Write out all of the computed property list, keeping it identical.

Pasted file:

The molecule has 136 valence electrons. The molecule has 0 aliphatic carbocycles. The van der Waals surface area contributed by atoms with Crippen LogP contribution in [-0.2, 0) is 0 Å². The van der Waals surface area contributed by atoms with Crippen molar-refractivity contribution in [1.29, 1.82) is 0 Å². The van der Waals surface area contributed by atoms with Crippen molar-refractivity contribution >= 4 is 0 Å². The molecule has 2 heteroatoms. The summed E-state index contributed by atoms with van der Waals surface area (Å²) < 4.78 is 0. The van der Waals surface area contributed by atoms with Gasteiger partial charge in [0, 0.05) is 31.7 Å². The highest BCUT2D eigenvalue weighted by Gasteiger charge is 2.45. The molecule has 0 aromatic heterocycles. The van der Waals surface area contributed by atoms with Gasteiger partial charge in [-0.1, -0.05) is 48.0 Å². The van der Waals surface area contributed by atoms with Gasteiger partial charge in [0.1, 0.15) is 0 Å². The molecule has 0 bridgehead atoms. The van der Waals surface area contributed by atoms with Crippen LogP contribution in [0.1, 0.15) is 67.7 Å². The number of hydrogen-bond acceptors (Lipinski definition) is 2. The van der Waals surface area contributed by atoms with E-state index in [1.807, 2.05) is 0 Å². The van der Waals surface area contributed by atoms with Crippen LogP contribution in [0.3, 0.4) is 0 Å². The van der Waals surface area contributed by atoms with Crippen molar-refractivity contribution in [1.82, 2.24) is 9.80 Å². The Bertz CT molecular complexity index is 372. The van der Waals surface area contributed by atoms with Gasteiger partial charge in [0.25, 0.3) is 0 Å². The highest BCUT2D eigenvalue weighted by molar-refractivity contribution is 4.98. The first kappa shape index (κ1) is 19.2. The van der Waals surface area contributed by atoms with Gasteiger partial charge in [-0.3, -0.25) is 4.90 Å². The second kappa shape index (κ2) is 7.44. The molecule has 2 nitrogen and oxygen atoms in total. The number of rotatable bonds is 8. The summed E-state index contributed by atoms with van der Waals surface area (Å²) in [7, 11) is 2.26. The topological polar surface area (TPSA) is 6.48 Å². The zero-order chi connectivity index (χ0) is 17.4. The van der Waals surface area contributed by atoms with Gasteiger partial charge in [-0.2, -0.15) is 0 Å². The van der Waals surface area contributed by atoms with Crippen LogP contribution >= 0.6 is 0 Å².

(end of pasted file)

The molecule has 136 valence electrons. The molecule has 0 aliphatic carbocycles. The van der Waals surface area contributed by atoms with Crippen LogP contribution in [-0.2, 0) is 0 Å². The van der Waals surface area contributed by atoms with Crippen molar-refractivity contribution in [1.29, 1.82) is 0 Å². The van der Waals surface area contributed by atoms with Crippen molar-refractivity contribution >= 4 is 0 Å². The molecule has 2 heteroatoms. The summed E-state index contributed by atoms with van der Waals surface area (Å²) < 4.78 is 0. The van der Waals surface area contributed by atoms with Gasteiger partial charge in [0, 0.05) is 31.7 Å². The highest BCUT2D eigenvalue weighted by Gasteiger charge is 2.45. The molecule has 0 aromatic heterocycles. The van der Waals surface area contributed by atoms with Gasteiger partial charge in [-0.1, -0.05) is 48.0 Å². The van der Waals surface area contributed by atoms with Gasteiger partial charge in [0.1, 0.15) is 0 Å². The molecule has 0 bridgehead atoms. The van der Waals surface area contributed by atoms with Crippen LogP contribution in [0.1, 0.15) is 67.7 Å². The number of hydrogen-bond acceptors (Lipinski definition) is 2. The van der Waals surface area contributed by atoms with E-state index in [1.807, 2.05) is 0 Å². The van der Waals surface area contributed by atoms with Crippen LogP contribution in [0.3, 0.4) is 0 Å². The van der Waals surface area contributed by atoms with Crippen molar-refractivity contribution in [1.82, 2.24) is 9.80 Å². The Bertz CT molecular complexity index is 372. The van der Waals surface area contributed by atoms with Gasteiger partial charge in [0.25, 0.3) is 0 Å². The highest BCUT2D eigenvalue weighted by molar-refractivity contribution is 4.98. The first kappa shape index (κ1) is 19.2. The van der Waals surface area contributed by atoms with Gasteiger partial charge in [-0.3, -0.25) is 4.90 Å². The second kappa shape index (κ2) is 7.44. The molecule has 2 nitrogen and oxygen atoms in total. The number of rotatable bonds is 8. The summed E-state index contributed by atoms with van der Waals surface area (Å²) in [7, 11) is 2.26. The topological polar surface area (TPSA) is 6.48 Å². The zero-order chi connectivity index (χ0) is 17.4. The van der Waals surface area contributed by atoms with Gasteiger partial charge in [-0.2, -0.15) is 0 Å². The van der Waals surface area contributed by atoms with Crippen LogP contribution >= 0.6 is 0 Å².